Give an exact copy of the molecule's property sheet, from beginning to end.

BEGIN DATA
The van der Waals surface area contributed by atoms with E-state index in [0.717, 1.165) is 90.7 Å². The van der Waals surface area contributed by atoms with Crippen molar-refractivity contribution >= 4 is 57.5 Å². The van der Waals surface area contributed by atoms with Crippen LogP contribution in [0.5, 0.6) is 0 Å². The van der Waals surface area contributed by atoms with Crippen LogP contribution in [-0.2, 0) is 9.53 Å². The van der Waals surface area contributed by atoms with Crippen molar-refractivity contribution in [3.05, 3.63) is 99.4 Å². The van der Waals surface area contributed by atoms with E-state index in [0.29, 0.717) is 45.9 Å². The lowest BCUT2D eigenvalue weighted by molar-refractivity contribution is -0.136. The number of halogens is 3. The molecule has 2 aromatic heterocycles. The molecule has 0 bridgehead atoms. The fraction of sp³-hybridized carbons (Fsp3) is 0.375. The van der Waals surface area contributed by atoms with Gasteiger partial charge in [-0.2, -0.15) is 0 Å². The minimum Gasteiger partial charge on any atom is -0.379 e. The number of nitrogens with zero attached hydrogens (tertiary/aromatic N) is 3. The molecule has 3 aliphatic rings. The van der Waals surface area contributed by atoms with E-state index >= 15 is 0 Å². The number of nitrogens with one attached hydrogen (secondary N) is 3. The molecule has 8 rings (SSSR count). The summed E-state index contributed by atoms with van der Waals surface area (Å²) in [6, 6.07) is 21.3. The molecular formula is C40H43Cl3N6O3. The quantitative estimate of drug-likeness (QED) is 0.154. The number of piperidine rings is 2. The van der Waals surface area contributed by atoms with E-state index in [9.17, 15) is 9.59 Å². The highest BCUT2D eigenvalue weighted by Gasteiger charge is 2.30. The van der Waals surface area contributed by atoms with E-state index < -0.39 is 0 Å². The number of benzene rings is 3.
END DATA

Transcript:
The van der Waals surface area contributed by atoms with E-state index in [0.717, 1.165) is 90.7 Å². The van der Waals surface area contributed by atoms with Crippen molar-refractivity contribution >= 4 is 57.5 Å². The van der Waals surface area contributed by atoms with Crippen LogP contribution in [0.5, 0.6) is 0 Å². The van der Waals surface area contributed by atoms with Crippen LogP contribution in [-0.2, 0) is 9.53 Å². The van der Waals surface area contributed by atoms with Crippen molar-refractivity contribution in [3.05, 3.63) is 99.4 Å². The van der Waals surface area contributed by atoms with E-state index in [0.29, 0.717) is 45.9 Å². The lowest BCUT2D eigenvalue weighted by molar-refractivity contribution is -0.136. The number of halogens is 3. The molecule has 2 aromatic heterocycles. The molecule has 0 bridgehead atoms. The fraction of sp³-hybridized carbons (Fsp3) is 0.375. The van der Waals surface area contributed by atoms with Gasteiger partial charge in [-0.2, -0.15) is 0 Å². The minimum Gasteiger partial charge on any atom is -0.379 e. The number of nitrogens with zero attached hydrogens (tertiary/aromatic N) is 3. The molecule has 3 aliphatic rings. The van der Waals surface area contributed by atoms with E-state index >= 15 is 0 Å². The number of nitrogens with one attached hydrogen (secondary N) is 3. The molecule has 8 rings (SSSR count). The summed E-state index contributed by atoms with van der Waals surface area (Å²) in [6, 6.07) is 21.3. The molecular formula is C40H43Cl3N6O3. The quantitative estimate of drug-likeness (QED) is 0.154. The number of piperidine rings is 2. The van der Waals surface area contributed by atoms with E-state index in [9.17, 15) is 9.59 Å². The highest BCUT2D eigenvalue weighted by Gasteiger charge is 2.30. The van der Waals surface area contributed by atoms with E-state index < -0.39 is 0 Å². The number of benzene rings is 3.